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This printable supports Common Core Mathematics Standards HSG-CO.B.8

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# SSS, SAS, and ASA and Rigid Transformations (Grade 10)

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## SSS, SAS, and ASA and Rigid Transformations

1.
You are given two triangles, ABC and DEF. If you know that $bar{AB}~=bar{DE}, bar{BC}~=bar{EF}$ and $ang B ~= ang E$. Which of the following could be true? Select all that apply.
1. There is not enough information to make any conclusions.
2. A dilation and translation map triangle ABC onto triangle DEF.
3. A translation and rotation map triangle ABC onto triangle DEF.
4. A rotation and reflection map triangle ABC onto triangle DEF.
2.
You are given two triangles, ABC and GHF, plotted on a set of axes. You know that you can map $bar{AB}$ onto $bar{GH}$ by a reflection over the x-axis and a rotation of 160° clockwise about the origin. You also know that $ang A ~= ang G$ and $ang B ~= ang H$. Which of the following statements are true? There may be more than one correct answer.
1. $Delta ABC ~= Delta GHF$
2. $bar{BC}$ can be mapped onto $bar{HF}$ by a reflection over the x-axis and a rotation of 160° clockwise about the origin.
3. $bar{AC}$ can be mapped onto $bar{GF}$ by a reflection over the x-axis and a rotation of 160° clockwise about the origin.
4. $m ang C = m ang F + 160°$
3.
You are given two triangles, ABC and LMN. The vertices of triangle ABC are $(-3,2), (-1,2), (-2,4)$. The vertices of triangle LMN are $(4,-2), (2,-2), (3,-4).$
A.
Which of the following sequences of transformations would map $bar{AB}$ onto $bar{LM}$, such that point A corresponds with point L and point B with point M?
1. Reflection over the y-axis, translation of one unit right, reflection over the x-axis.
2. Reflection over the x-axis, translation 7 units right.
3. Rotation of 90° about the origin, translation 3 units down.
4. Reflection over the line y = x, translation 7 units right, translation 4 units down.
B.
Would the sequence of transformations that mapped $bar{AB}$ onto $bar{LM}$ be the same for mapping $bar{AC}$ onto $bar{LN}$ and $bar{BC}$ onto $bar{MN} ?$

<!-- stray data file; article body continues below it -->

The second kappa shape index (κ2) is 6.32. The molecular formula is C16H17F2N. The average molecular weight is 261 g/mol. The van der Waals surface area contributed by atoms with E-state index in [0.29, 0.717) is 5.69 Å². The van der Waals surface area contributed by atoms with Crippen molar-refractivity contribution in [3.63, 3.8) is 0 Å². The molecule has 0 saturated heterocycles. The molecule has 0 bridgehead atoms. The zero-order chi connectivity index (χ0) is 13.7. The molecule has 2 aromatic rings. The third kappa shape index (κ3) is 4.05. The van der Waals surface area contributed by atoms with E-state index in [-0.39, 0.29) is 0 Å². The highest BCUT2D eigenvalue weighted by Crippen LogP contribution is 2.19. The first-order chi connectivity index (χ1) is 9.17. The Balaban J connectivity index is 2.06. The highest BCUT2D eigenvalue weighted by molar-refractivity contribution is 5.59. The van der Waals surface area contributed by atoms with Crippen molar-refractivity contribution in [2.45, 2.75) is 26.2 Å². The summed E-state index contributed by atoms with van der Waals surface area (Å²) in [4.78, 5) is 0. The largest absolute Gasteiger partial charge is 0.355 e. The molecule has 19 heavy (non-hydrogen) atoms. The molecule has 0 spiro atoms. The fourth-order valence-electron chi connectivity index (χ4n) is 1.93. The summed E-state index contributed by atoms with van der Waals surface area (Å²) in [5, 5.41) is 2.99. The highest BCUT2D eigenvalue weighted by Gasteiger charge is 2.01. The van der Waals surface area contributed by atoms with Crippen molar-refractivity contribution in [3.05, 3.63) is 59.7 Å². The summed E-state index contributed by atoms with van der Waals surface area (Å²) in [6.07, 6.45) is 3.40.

1. No.
2. Only for mapping $bar{AC}$ onto $bar{LN}$.
3. Only for mapping $bar{BC}$ onto $bar{NM}$.
4. Yes.
C.
Because the three sides of ABC can be mapped by the same sequence of rigid transformations to the three sides of triangle LMN, what does this imply and why?
1. $Delta ABC ~= Delta LMN$, since no rotations were used.
2. $Delta ABC ~= Delta LMN$, since rigid transformations preserve size and shape.
3. The triangles are not necessarily congruent, since we know nothing about the angles.
4. The triangles are not necessarily congruent, since each side was considered separately.
D.
From parts A and B, which of the following triangle congruence theorems could be used to show $Delta ABC ~= Delta LMN ?$
1. SAS
2. ASA
3. SSS
4. AAS
4.
Points P, Q, and R are located at (2, 1), (1, 4), (4, 5).
A.
What is the measure of $ang PQR ?$
1. 30°
2. 90°
3. 180°
B.
What are the coordinates of the transformed points, P', Q', R', if they are rotated 90° clockwise about the origin and then translated 4 units to the left?
1. (-3, -2), (0, -1), (1, -4)
2. (-5, 2), (-8, 1), (-9, 4)
3. (1, 2), (4, 3), (5, 0)
4. (-6, -1), (-5, -4), (-8, -5)
C.
What is the measure of $ang P'Q'R' ?$
1. 90°
2. 180°
3. 60°
D.
Aside from calculating the length of each line segment, what reasoning can be used to conclude that $bar{PQ}~= bar{P'Q'}$ and $bar{QR} ~= bar{Q'R'} ?$
1. They have similar names.
2. The points which define them were transformed by the same rigid transformations.
3. Reflections were not involved in the transformations.
4. They are specified by Cartesian coordinates.
E.
We know that $Delta PQR ~= Delta P'Q'R'$, due to the points defining the triangles being transformed by the same sequence of rigid transformations. However, if we did not know the coordinates of these points, and only knew the information of parts A, C, and D, could we still conclude that $Delta PQR ~= Delta P'Q'R'$, and why?
1. No, there would not be enough information to make this conclusion.
2. No, because then the two triangles could have been transformed by other transformations.
3. Yes, because of the SSS theorem.
4. Yes, because of the SAS theorem.
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